the very expression “the Americans” has long been used in [France] as a metonym to speak, for instance, of the American government or American corporations, thus suggesting, given the normally accusatory context, a sort of collective national guilt.The second problem with this collective way of describing the Americans (and suggesting their collective national guilt — notice how, in the opening of her Libération article, Sophie Rostain seems to state unequivocally —and with a sneer of disdain — that all "the handsome GIs who landed in France in 1944 behaved like barbarians") is the double standards involved. Indeed, the French apply the metonym to noone else. Not to the Russians. Not to the Japanese. Not to the Germans (!!). Certainly not to themselves. In fact, often you will hear a Frenchman whine, "How come the Americans didn't join the war earlier, to help us?" Well, if the French were participating in the war for their own interest, why should anybody come to help them?! But of course, that's not the case. How could you even imagine that?! Because with everybody else but the Americans, war becomes nothing but a fathomless tragedy. So, actually, what I have said about the collectivist viewpoint being only applied to the Americans is not entirely true; the difference is that for the Yanks, the collective description is applied with a negative emphasis (treachery, greed, villainy, barbarity, hypocrisy, stupidity, naïveté) whereas for everybody else, it is used in positive terms, or with a heroic aura attached to it. (Think of the innumerable times when you have been reminded of how much the Soviet Union (or the Soviet people) sacrificed during, and for, the war — an opinion with which, again, there should be little controversy except for the fact that double standards are being applied.)
In fact, go back to John Rosenthal's article, and go to the three final paragraphs. What is interesting in the "story made of blood, sperm, and tears" is whom the documentary does not incriminate for World War II-era rapes and crimes (except as part of "an alibi-making flourish with which the film concludes"): The German Army. The Japanese Army. The Red Army. The French Army. (JC Durbant has many more details.)
With rapes and crimes in the wake of every army, asks John,
Why not, then, a film on the phenomenon in general? The narrator also mentions that "the German army" was guilty of "mass rapes" throughout Europe. Curiously, however, unlike for the three Allied nations, no specific numerical estimate or range is given -- as if the inclusion of the crimes of Nazi Germany was an afterthought or a matter of obligation. The very gesture of inserting the Nazi crimes -- and relatively inconspicuously to boot -- among the others, only serves to underscore the revisionist implications of the entire exercise. Were the liberators, then, no better than the conquerors? Maybe worse?Finally, a question for those of you who think today's hostility to Uncle Sam is not anti-Americanism but only temporary opposition to Bush and the neocons: again, do you notice any familiarity with the war in Iraq?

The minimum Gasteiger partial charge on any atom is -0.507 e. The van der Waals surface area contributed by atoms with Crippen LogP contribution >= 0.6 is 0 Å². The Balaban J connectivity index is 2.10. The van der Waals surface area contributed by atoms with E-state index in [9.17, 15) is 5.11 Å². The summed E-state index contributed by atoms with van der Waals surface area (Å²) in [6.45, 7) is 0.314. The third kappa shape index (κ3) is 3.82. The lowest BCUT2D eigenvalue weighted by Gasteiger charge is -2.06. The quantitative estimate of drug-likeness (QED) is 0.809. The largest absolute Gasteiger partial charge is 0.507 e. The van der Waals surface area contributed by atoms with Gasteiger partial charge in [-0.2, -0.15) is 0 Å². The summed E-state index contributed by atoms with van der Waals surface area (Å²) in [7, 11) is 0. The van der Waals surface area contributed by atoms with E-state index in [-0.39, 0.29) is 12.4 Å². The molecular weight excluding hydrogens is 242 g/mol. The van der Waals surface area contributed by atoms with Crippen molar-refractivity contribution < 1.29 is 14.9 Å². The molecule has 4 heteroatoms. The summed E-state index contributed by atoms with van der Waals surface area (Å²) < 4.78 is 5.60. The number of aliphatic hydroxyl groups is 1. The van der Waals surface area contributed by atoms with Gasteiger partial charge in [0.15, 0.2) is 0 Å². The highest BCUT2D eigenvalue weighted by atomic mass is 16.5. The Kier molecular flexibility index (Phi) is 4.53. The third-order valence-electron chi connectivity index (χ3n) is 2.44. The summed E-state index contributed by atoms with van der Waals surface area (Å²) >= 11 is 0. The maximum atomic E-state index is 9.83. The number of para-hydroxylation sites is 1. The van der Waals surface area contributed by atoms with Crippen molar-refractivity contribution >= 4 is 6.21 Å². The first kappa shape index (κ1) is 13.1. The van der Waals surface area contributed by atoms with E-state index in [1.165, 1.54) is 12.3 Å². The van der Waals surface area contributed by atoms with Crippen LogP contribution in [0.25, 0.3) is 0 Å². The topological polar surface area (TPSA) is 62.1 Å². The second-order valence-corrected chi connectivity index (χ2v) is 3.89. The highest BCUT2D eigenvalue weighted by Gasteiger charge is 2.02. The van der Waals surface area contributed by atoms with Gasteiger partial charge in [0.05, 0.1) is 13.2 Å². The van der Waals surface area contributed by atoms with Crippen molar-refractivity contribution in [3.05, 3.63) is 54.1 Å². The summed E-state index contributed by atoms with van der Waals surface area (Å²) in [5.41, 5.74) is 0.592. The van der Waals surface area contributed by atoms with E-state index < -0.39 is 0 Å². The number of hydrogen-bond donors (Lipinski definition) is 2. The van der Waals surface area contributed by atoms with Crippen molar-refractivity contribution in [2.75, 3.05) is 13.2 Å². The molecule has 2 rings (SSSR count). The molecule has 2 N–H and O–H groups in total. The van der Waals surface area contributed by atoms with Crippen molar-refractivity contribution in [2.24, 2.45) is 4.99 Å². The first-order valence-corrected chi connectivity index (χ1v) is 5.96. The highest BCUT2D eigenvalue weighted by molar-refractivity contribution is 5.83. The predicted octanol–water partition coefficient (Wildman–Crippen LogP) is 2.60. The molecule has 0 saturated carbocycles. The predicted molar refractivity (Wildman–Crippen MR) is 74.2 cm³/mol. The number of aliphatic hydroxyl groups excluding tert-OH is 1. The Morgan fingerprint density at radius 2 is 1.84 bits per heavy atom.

Update: In response to someone who left a comment here, I would like to ask a question: would you tend to agree with the European intellectual (if that's the word) who said that America is
a decayed country. And they have their racial problem, and the problem of social inequalities … My feelings against Americanism are feelings of hatred and deep repugnance. … How can one expect a State like that to hold together — a country where everything is built on the dollar.I wonder whether you would tend to agree with the European leader who evoked America’s “historically unique and shameless ill treatment of truth and of right”, adding that America's “so-called” president was “guilty of a series of the worst crimes against international law” and pointing out that
first, he incites war, then falsifies the causes, then odiously wraps himself in a cloak of Christian hypocrisy, and slowly but surely leads mankind to war, not without calling God to witness the honesty of his attack …Hmmm… Makes one wonder who uttered those immortal words…
A threatening opposition was gathering over the head of this man. He guessed that the only salvation or him lay in diverting public attention from home to foreign policy … Thus began the increasing efforts of the American President to create conflict … For years this man harboured one desire — that a conflict should break out somewhere in the world.